After a decade of working in the fashion industry, Ganesh Srivats decided he needed something more. The fashion industry wasn't evolving at the pace he wanted, so he made the decision to join a company he felt was: Tesla. But after only three years, an opportunity arose in fashion that he couldn't resist. Now serving as the CEO of Moda Operandi, Srivats is using his passion for technology to make waves in the retail and fashion industries. By using a combination of consumer data–driven algorithms and stylist-curated collections, the fashion e-commerce platform gives consumers a unique selection that includes items directly from the runway. In this week's episode of The Glossy Podcast, Hilary Milnes sits down with Srivats to discuss the intersection of tech and fashion, the model of giving consumers direct access to runway collections, and the way to serve as a partner for designers.
Apr 17 2019
Rank #16: ba&sh's Sarah Benady: 'We want to have real relationships with our customers'
On this week's episode of The Glossy Podcast, Hilary Milnes sits down with Sarah Benady, ba&sh's CEO of North America, to discuss the difference between the French and American consumer, using unique offerings to connect with customers and fostering the perfect brand-investor partnership.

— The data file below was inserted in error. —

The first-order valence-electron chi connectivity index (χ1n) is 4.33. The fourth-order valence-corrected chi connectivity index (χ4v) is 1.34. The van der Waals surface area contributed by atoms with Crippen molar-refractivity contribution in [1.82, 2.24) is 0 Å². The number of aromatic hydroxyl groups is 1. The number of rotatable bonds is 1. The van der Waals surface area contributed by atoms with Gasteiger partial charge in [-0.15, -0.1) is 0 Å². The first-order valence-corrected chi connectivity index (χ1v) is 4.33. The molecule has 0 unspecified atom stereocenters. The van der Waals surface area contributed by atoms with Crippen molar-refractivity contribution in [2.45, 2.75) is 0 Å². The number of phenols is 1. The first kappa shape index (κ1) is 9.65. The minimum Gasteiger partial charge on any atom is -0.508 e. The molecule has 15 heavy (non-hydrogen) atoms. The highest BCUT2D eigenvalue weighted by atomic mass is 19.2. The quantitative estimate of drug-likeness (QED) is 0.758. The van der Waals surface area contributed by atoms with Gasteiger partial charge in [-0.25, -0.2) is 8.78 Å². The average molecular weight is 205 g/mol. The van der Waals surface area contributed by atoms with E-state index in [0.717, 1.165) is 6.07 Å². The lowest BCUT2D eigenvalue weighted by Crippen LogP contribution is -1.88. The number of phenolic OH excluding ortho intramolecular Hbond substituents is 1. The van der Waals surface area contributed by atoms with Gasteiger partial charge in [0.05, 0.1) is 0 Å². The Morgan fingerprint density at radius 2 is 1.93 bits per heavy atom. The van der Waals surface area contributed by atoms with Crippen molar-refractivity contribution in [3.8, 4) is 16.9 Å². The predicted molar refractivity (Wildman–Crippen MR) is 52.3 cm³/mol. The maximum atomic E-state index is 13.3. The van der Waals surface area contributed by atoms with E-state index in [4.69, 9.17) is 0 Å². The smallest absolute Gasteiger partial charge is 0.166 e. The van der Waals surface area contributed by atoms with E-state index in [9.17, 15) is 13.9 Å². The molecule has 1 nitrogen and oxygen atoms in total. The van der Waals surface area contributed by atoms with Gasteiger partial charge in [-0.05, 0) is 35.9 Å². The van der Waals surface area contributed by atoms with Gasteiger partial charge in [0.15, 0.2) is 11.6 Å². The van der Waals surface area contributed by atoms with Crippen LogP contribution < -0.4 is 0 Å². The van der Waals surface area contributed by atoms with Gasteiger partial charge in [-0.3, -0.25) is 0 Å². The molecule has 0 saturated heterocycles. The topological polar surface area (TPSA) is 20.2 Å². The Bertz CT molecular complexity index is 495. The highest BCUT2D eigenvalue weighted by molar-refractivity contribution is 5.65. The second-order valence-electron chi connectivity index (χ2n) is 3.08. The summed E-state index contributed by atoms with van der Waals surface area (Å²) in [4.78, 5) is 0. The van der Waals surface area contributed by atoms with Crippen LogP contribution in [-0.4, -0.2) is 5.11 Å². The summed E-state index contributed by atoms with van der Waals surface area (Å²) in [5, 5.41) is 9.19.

Jun 19 2019
Rank #17: Schutz's Marina Larroude: Brands and their retail parters need to be agile
Prior to taking the lead at Schutz International, Marina Larroude was vp and fashion director at Barneys New York, a role she took on after holding fashion director roles at Teen Vogue and Style.com. For this week's episode of the Glossy Podcast, Larroude joins Jill Manoff to talk about her multiple career changes within the world of fashion, the untapped market for good, affordable boots, and the reason brands should consider bucking the usual wholesale purchasing timeline.
Oct 02 2019
Rank #18: Bando founder Jen Gotch: 'Retail is better when everyone wins'
Bando, the e-commerce site selling kitschy office supplies and accessories designed for the Instagram generation, has struck a balance between mass and niche. The brand’s strong, mostly pink aesthetic, cult-like customer following and best-selling items — like agendas that say things like “I Am Very Busy” — have become its biggest signifiers, and the brand has grown to around 50 employees after a near-shutter in 2012. Instead of closing, it sold to licensing company Lifeguard Press, and grew a network of wholesale partners that included Anthropologie, Nordstrom and Macy’s. Those mass retail partners sell its agendas and other everyday items like tumblers and notebooks to a wide audience. That pays the bills. Bando’s online store, then, is an opportunity for co-founder and creative director Jen Gotch to experiment with her more wild design side, even if the results don’t sell as much. Gotch joined the Glossy Podcast to share how she grew a side business selling hair accessories into Bando, which has expanded to bags, accessories, art supplies and clothing.
Oct 18 2017